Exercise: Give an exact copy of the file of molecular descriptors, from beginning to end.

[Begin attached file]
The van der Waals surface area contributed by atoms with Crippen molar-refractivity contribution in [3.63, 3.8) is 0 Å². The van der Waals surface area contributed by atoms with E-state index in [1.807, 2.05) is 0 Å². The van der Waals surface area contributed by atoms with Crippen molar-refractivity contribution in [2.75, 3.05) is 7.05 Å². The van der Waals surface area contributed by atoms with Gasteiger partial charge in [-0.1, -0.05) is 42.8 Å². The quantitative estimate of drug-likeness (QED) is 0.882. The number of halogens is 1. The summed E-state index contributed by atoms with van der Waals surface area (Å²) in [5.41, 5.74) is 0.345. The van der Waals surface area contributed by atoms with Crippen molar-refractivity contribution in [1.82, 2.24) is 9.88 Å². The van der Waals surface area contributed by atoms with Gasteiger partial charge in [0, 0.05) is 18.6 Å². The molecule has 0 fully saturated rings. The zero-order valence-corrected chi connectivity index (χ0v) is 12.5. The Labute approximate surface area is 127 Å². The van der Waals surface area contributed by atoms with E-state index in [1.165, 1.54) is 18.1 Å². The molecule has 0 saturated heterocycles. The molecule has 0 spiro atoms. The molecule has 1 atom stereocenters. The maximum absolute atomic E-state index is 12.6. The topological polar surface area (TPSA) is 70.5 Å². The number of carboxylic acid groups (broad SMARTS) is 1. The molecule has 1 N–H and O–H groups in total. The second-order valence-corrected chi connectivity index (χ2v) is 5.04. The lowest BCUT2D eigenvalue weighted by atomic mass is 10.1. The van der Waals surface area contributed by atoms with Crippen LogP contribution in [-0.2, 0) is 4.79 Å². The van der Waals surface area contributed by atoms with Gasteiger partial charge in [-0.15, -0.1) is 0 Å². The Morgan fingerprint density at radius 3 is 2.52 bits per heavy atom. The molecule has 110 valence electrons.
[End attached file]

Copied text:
The van der Waals surface area contributed by atoms with Crippen molar-refractivity contribution in [3.63, 3.8) is 0 Å². The van der Waals surface area contributed by atoms with E-state index in [1.807, 2.05) is 0 Å². The van der Waals surface area contributed by atoms with Crippen molar-refractivity contribution in [2.75, 3.05) is 7.05 Å². The van der Waals surface area contributed by atoms with Gasteiger partial charge in [-0.1, -0.05) is 42.8 Å². The quantitative estimate of drug-likeness (QED) is 0.882. The number of halogens is 1. The summed E-state index contributed by atoms with van der Waals surface area (Å²) in [5.41, 5.74) is 0.345. The van der Waals surface area contributed by atoms with Crippen molar-refractivity contribution in [1.82, 2.24) is 9.88 Å². The van der Waals surface area contributed by atoms with Gasteiger partial charge in [0, 0.05) is 18.6 Å². The molecule has 0 fully saturated rings. The zero-order valence-corrected chi connectivity index (χ0v) is 12.5. The Labute approximate surface area is 127 Å². The van der Waals surface area contributed by atoms with E-state index in [1.165, 1.54) is 18.1 Å². The molecule has 0 saturated heterocycles. The molecule has 0 spiro atoms. The molecule has 1 atom stereocenters. The maximum absolute atomic E-state index is 12.6. The topological polar surface area (TPSA) is 70.5 Å². The number of carboxylic acid groups (broad SMARTS) is 1. The molecule has 1 N–H and O–H groups in total. The second-order valence-corrected chi connectivity index (χ2v) is 5.04. The lowest BCUT2D eigenvalue weighted by atomic mass is 10.1. The van der Waals surface area contributed by atoms with Crippen LogP contribution in [-0.2, 0) is 4.79 Å². The van der Waals surface area contributed by atoms with Gasteiger partial charge in [-0.15, -0.1) is 0 Å². The Morgan fingerprint density at radius 3 is 2.52 bits per heavy atom. The molecule has 110 valence electrons.